People now believe that in anything you want to do, you have to be violent about it. This is unfortunate. It is shameful and it is very dangerous for this country. Whatever people have to do, we all have to rise up and do it and change the trend. It is dangerous; it will consume all of us, if we’re not careful.

 

You are one of the architects of the two-party system during the regime of General Ibrahim Babangida. Now, we are having over 90 political parties. What is your view on this? Do you want Nigeria to revert to old order?

My belief is that this is a culture of more or less turning politics to a market place. That is what has led us to having over 90 parties. For goodness’ sake, over 90 parties for what? Some members of some of those parties do not even remember the names of their parties. And you see people just using parties for trading purposes; for negotiations and all that. That nonsense must stop. Without necessarily hamstringing or imposing some undemocratic criteria, I believe that strict measures should be taken. These measures should begin even right now. INEC must work within the provisions of the law. I believe that there are ways of deregistering. The criteria laid down for registering new parties need to be reviewed or revisited in the interest of democracy.

When you have 90 parties, before you know what is happening, you would be having more than 100 and then, to make a mockery of the whole thing, it creates problem for the electorate. It creates problem for those who are vying for positions themselves and creates problem for the system.

So, I believe that there should be sanity in the system. You talked about the two-party system; that is deal. You could have, maybe, some one, two or three fringe parties or whatever, but the tendency is that you move towards some key leading parties and what is more important is you do not have parties that do not stand for anything. Today, you ask what some parties stand for and, you cannot say this is what they stand for. Beyond sloganeering; parties or this or that, when it is reduced to fundamentals; what separates one party from the other, there is nothing. That is why you see people jumping from one party to the other with reckless abandon, because to them, it doesn’t mean anything in any way; no difference.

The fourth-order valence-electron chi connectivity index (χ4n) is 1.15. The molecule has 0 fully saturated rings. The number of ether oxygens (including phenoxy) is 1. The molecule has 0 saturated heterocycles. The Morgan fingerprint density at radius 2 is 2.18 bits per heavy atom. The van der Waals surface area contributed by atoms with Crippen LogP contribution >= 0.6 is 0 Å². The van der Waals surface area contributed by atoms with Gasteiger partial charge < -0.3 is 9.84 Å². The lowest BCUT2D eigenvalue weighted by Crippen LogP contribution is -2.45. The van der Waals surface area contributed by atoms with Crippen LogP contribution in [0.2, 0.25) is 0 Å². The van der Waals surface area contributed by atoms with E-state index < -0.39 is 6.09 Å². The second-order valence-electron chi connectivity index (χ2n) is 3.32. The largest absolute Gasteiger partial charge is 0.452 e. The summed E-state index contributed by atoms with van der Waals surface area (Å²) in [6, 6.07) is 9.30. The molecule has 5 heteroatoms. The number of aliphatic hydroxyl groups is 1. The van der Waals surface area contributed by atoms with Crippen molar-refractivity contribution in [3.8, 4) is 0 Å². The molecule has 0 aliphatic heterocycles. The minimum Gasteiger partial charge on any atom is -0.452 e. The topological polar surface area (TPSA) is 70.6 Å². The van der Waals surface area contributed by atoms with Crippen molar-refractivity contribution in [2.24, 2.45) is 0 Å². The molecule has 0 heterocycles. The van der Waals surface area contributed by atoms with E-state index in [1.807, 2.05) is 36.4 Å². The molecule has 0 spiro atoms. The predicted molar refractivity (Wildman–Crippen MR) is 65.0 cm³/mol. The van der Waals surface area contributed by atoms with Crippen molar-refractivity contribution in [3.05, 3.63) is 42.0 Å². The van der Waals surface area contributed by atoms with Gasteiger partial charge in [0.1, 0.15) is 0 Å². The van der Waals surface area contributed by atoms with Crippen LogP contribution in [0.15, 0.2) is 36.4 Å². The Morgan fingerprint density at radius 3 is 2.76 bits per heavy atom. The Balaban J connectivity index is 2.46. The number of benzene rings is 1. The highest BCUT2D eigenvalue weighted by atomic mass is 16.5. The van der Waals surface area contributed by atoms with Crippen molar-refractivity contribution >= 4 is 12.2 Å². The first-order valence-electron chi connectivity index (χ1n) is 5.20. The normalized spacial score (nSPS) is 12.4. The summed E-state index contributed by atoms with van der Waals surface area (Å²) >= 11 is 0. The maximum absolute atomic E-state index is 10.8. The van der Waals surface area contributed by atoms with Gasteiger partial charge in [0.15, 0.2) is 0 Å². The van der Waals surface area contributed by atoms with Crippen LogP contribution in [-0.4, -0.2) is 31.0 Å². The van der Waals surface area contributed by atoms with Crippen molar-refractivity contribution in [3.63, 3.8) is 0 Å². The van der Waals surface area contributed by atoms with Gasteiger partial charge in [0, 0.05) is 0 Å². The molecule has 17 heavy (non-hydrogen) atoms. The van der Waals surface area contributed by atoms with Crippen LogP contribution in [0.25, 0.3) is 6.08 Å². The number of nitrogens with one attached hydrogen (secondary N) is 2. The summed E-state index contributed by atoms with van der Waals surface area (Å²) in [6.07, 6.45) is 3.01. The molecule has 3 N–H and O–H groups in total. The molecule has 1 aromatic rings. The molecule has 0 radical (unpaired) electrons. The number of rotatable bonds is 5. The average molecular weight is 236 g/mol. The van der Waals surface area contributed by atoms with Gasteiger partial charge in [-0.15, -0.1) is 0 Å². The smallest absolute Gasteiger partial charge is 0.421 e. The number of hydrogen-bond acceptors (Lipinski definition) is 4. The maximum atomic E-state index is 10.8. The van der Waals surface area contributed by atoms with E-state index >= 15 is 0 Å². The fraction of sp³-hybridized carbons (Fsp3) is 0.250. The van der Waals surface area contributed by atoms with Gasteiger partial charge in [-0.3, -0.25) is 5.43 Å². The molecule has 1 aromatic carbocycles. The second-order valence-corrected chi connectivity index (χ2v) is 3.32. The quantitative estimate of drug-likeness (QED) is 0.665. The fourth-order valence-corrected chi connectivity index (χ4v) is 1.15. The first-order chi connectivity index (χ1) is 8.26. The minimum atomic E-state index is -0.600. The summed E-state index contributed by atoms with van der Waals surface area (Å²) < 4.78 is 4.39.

And to the electorate, some of them don’t see any difference between them. This means that there is a serious problem somewhere. If you are moving from one party to the other, it means that there’s a fundamental disagreement between you and that philosophy. You are rejecting one philosophy and you endorsing another one, which is the way it should be; not just changing parties for the fun of it without any ideological motive.

 

You are not a member of the ruling party All Progressives Congress (APC). What would be your advice for the incumbent president who is also the president-elect, President Muhammadu Buhari, regarding the next political dispensation?

My advice is that he should consider the core values of the SDP and use as much of it in running this country. He should focus on such issues as security. First of all, the irreducible minimum condition for good living for Nigerians, the welfare of Nigerians, he must look very seriously at the rights of individuals, fundamental rights of individuals to ensure that they are guaranteed.

Then, he should focus on the issue of security and ensure that every part of this country is safe and every Nigerian has a sense of belonging to this country. There shouldn’t be any discrimination. He should unite the country and rule the country as the father of the nation.